Conceptual design Entity Relationship modeling 22 .

Data modeling Study of basic properties and inter-relationships among data items to properly represent them in the basic data structures of a database Two popular techniques: ER modeling and Normalization Copyright © 2004. 23 Infosys Technologies Ltd ER/CORP/CRS/DB07/003 Version No: 2.0 23 .

24 Infosys Technologies Ltd ER/CORP/CRS/DB07/003 Version No: 2. the database schema and the physical design 24 .0 The outcome of each stage is correspondingly called the conceptual schema.Design levels of a database Conceptual design Logical design Physical database design Copyright © 2004.

Also known as Entity type. a particular student Attributes: Properties/characteristics that describe entities Relationships: Associations between entities Copyright © 2004. Entity instance: a particular member of the entity type e. 25 Infosys Technologies Ltd ER/CORP/CRS/DB07/003 Version No: 2.g.ER modeling ER modeling : A graphical technique for understanding and organizing the data independent of the actual database implementation Entity: Any thing that may have an independent existence and about which we intend to collect data.0 25 .

Attributes The set of possible values for an attribute is called the domain of the attribute Example: – The domain of attribute marital status is just the four values: single. 26 Infosys Technologies Ltd ER/CORP/CRS/DB07/003 Version No: 2. divorced. If the key consists of two or more attributes in combination.0 26 . married. the employee id of an employee etc. widowed The domain of the attribute month is the twelve values ranging from January to December – Key attribute: The attribute (or combination of attributes) that is unique for every entity instance – E.g the account number of an account. it is called a composite key Copyright © 2004.

27 Infosys Technologies Ltd ER/CORP/CRS/DB07/003 Version No: 2. » Can be split into day.g Date of joining of the employee.Simple Vs composite attribute Simple attribute: cannot be divided into simpler components E.g age of an employee Composite attribute: can be split into components E. month and year Copyright © 2004.0 27 .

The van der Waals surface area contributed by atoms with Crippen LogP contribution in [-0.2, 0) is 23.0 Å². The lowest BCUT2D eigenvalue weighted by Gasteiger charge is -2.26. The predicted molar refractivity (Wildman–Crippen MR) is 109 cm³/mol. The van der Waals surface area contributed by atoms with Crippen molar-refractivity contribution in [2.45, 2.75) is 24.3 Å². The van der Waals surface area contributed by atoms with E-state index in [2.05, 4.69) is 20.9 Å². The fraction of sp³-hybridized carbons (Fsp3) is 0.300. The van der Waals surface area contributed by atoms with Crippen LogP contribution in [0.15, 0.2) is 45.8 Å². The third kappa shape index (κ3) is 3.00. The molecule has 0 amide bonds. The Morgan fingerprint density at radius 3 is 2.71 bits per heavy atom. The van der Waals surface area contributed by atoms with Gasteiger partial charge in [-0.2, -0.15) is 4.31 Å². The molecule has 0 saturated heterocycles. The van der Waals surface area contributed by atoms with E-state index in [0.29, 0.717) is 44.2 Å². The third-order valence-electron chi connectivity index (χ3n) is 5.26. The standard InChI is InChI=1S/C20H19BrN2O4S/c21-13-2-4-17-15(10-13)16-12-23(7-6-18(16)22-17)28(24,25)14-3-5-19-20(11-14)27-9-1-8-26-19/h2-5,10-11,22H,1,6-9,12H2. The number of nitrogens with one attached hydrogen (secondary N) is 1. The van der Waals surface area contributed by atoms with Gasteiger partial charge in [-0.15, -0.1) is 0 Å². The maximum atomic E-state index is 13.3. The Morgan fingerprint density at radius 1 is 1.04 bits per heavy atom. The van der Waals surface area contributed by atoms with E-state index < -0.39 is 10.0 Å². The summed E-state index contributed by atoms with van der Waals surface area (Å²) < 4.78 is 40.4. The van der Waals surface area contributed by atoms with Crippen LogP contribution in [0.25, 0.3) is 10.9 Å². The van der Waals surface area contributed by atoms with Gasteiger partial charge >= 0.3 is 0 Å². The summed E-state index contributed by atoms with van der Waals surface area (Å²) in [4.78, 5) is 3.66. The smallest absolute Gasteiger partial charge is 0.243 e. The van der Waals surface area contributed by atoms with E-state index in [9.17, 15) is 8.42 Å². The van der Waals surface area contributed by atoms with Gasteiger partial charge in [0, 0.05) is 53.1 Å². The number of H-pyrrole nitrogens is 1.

Single Vs Multi-valued Attributes Single valued : can take on only a single value for each entity instance E.g. age of employee. skill set of employee Copyright © 2004. There can be only one value for this Multi-valued: can take many values E. 28 Infosys Technologies Ltd ER/CORP/CRS/DB07/003 Version No: 2.0 28 .g.

• E.g.Stored Vs Derived attribute Stored Attribute: Attribute that need to be stored permanently. name of an employee Derived Attribute: Attribute that can be calculated based on other attributes . • E. 29 Infosys Technologies Ltd ER/CORP/CRS/DB07/003 Version No: 2.0 29 . : years of service of employee can be calculated from date of joining and current date Copyright © 2004.g.

Regular Vs.g. Weak entity type Regular Entity: Entity that has its own key attribute.g. Weak entity: Entity that depends on other entity for its existence and doesn’t have key attribute of its own E. policy holder etc. E.0 The spouse data is identified with the help of the employee id to which it is related 30 . : spouse of employee Copyright © 2004. 30 Infosys Technologies Ltd ER/CORP/CRS/DB07/003 Version No: 2.customer. student .: Employee.

Relationships A relationship type between two entity types defines the set of all associations between these entity types Each instance of the relationship between members of these entity types is called a relationship instance Copyright © 2004.. 31 Infosys Technologies Ltd ER/CORP/CRS/DB07/003 Version No: 2. shyam works –for electrical department .etc are relationship instances of the relationship.0 E.g if Works-for is the relationship between the Employee entity and the department entity.sc department. then Ram works for Comp. works-for 31 .

0 32 .g employee manager-of employee is unary employee works-for department is binary customer purchase item. 32 Infosys Technologies Ltd ER/CORP/CRS/DB07/003 Version No: 2.Degree of a Relationship Degree: the number of entity types involved • One Unary • Two Binary • Three Ternary E. shop keeper is a ternary relationship Copyright © 2004.

Cardinality Relationships can have different connectivity – – – one-to-one one-to-many many-to-many (1:1) (1:N) (M:N) E. 33 Infosys Technologies Ltd ER/CORP/CRS/DB07/003 Version No: 2.0 The minimum and maximum values of this connectivity is called the cardinality of the relationship 33 .g employee head-of department (1:1) student enrolls course (m:n) lecturer offers course (1:n) assuming a course is taught by a single lecturer Copyright © 2004.

g Employee Head-of Department Employee: partial Department: total Copyright © 2004. 34 Infosys Technologies Ltd ER/CORP/CRS/DB07/003 Version No: 2. So only few instances of employee entity participate in the above relationship.Relationship Participation Total : Every entity instance must be connected through the relationship to another instance of the other participating entity types Partial: All instances need not participate E. So department entity’s participation is total and employee entity’s participation is partial in the above relationship 34 .0 All employees will not be head-of some department. But each department will be headed by some employee.